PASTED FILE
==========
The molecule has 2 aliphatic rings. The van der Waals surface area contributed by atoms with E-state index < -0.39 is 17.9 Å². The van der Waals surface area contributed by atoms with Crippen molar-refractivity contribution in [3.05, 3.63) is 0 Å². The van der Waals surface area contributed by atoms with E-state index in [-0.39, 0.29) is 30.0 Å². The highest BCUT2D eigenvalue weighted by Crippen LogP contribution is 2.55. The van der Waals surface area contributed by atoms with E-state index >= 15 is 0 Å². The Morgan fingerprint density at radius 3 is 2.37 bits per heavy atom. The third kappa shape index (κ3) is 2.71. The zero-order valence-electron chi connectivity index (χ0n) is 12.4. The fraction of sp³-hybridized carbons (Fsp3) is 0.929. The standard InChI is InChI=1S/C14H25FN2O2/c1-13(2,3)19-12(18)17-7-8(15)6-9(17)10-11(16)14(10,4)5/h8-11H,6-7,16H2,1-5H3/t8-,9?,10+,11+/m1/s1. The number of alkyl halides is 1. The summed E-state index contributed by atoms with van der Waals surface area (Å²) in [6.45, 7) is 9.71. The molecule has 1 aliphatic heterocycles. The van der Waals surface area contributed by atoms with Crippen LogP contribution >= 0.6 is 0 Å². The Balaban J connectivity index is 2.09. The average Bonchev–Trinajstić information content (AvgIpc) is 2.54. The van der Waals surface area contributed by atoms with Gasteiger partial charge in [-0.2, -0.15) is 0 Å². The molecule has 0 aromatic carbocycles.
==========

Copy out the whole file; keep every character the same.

The molecule has 2 aliphatic rings. The van der Waals surface area contributed by atoms with E-state index < -0.39 is 17.9 Å². The van der Waals surface area contributed by atoms with Crippen molar-refractivity contribution in [3.05, 3.63) is 0 Å². The van der Waals surface area contributed by atoms with E-state index in [-0.39, 0.29) is 30.0 Å². The highest BCUT2D eigenvalue weighted by Crippen LogP contribution is 2.55. The van der Waals surface area contributed by atoms with E-state index >= 15 is 0 Å². The Morgan fingerprint density at radius 3 is 2.37 bits per heavy atom. The third kappa shape index (κ3) is 2.71. The zero-order valence-electron chi connectivity index (χ0n) is 12.4. The fraction of sp³-hybridized carbons (Fsp3) is 0.929. The standard InChI is InChI=1S/C14H25FN2O2/c1-13(2,3)19-12(18)17-7-8(15)6-9(17)10-11(16)14(10,4)5/h8-11H,6-7,16H2,1-5H3/t8-,9?,10+,11+/m1/s1. The number of alkyl halides is 1. The summed E-state index contributed by atoms with van der Waals surface area (Å²) in [6.45, 7) is 9.71. The molecule has 1 aliphatic heterocycles. The van der Waals surface area contributed by atoms with Crippen LogP contribution >= 0.6 is 0 Å². The Balaban J connectivity index is 2.09. The average Bonchev–Trinajstić information content (AvgIpc) is 2.54. The van der Waals surface area contributed by atoms with Gasteiger partial charge in [-0.2, -0.15) is 0 Å². The molecule has 0 aromatic carbocycles.